Whether you make your own gifts for your pets or buy online or in-store, Christmas presents for our pets are fun to give – our beloved dogs and cats often get as excited as young children to receive Christmas presents. Just remember to keep your spending in check (see previous blog post).
For a variety of pet gift ideas at a low cost, read these recently published articles:
Woman’s Day: http://www.womansday.com/life/pet-care/g946/pet-gifts/?slide=2
Town and Country: http://www.townandcountrymag.com/style/tips/g2993/best-pet-gifts/
Are you like me during the holiday season and hang Christmas stockings filled with goodies for your pets? Do you splurge, spoil, and spend hard-earned cash on your animals, especially at this time of year?
Although it’s fun to make our pets feel special, just as we are delighted to enhance all of our loved ones’ holiday, whether it’s kids, grandkids, spouses, or parents, we also need to be wise to not over-indulge. As author, speaker, and radio show host Dave Ramsey says, “You can have a giving spirit without having a negative checking account.”
Here are a few tips for not breaking the bank this Christmas:
People do spend money on their pets. According to the American Pet Products Association, the amount of money people spend on their pets increases every year. In 2015, pet parents spent just over $60 billion (yes, billion with a “b!”) dollars on their animals; the following year, that amount increased to more than $66 billion, and in 2017, the organization predicts pet owners will spend nearly $70 billion dollars. Dogtime reports that $20 billion is spent on Halloween costumes, but Christmas gifts vie for an important role in pet-parent spending as well, averaging $36 per pet in the United States (pet parents in England spend a tad more, about $46 per pet).
There are NUMEROUS pet gift ideas, from Amazon picks to items at the big box stores. Some of the most delightful suggestions I’ve seen are listed/linked below:
In addition to Christmas gifts and everyday items like pet food, medical care for pets is also an expense – and can have a major effect on people’s finances. As we all know, pet care takes a lot of green (or plastic), whether that’s staples like food or for medical care. There are organizations and agencies, in states and nationally, who can help with various pet care costs, from spay/neuter procedures to prescription drugs. The Simple Dollar provides an online guide to these groups; check out your state’s pet organizations and foundations, as well as the national groups, by visiting the website with the article from The Simple Dollar.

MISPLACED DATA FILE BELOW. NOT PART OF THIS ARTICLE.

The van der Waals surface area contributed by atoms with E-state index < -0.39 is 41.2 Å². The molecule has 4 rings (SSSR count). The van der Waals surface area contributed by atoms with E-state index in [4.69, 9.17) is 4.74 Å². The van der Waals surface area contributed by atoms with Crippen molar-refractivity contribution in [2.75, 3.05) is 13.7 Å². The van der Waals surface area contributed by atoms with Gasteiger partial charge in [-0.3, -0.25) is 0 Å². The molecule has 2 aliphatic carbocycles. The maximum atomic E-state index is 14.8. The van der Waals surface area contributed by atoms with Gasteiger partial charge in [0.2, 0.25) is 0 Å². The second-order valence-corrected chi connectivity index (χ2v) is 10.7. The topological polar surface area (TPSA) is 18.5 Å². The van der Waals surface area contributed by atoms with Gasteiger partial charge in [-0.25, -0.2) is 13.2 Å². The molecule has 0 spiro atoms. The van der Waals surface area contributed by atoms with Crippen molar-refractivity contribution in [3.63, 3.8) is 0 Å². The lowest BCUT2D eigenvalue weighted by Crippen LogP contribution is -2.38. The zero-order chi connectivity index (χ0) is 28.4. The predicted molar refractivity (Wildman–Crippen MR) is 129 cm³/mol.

Enjoy the holiday season without getting into financial hot water come January! And, if you need extra help with pet care needs, consider the resources listed at The Simple Dollar.
#GivingTuesday occurs this week, and on this day those of us who advocate for animals can make a big difference for those creatures.
#GivingTuesday allows us to partner with and thank non-profits around the world with a monetary donation. Around this time every year we are bombarded with spending money, from Black Friday deals to Cyber Monday savings. Many of us get wrapped up like a box at Christmas in the buy, buy, buy, and spend, spend, spend – and yes, #GivingTuesday is no exception. However, the big difference between Black Friday/Cyber Monday and #GivingTuesday is that our dollars can do a lot of good on this special day – helping charities continue their good works.
Whether your passions lie with pets or people, or both, you can make a difference on #GivingTuesday; contributing to causes that help others is a very positive endeavor, and oftentimes your donations can and will be matched through grants and other donors.
On this #GivingTuesday, if you’re an animal advocate like me, let’s pool our resources and help pets in need. Donate locally first if you believe in a pet rescue or animal shelter near you; oftentimes, the local organizations receive little to no national funding; our local groups need us, their community, to step up. But, if you want to split your donation between a local and a national group, as I often do, here are a few national animal rescue organizations you might consider supporting: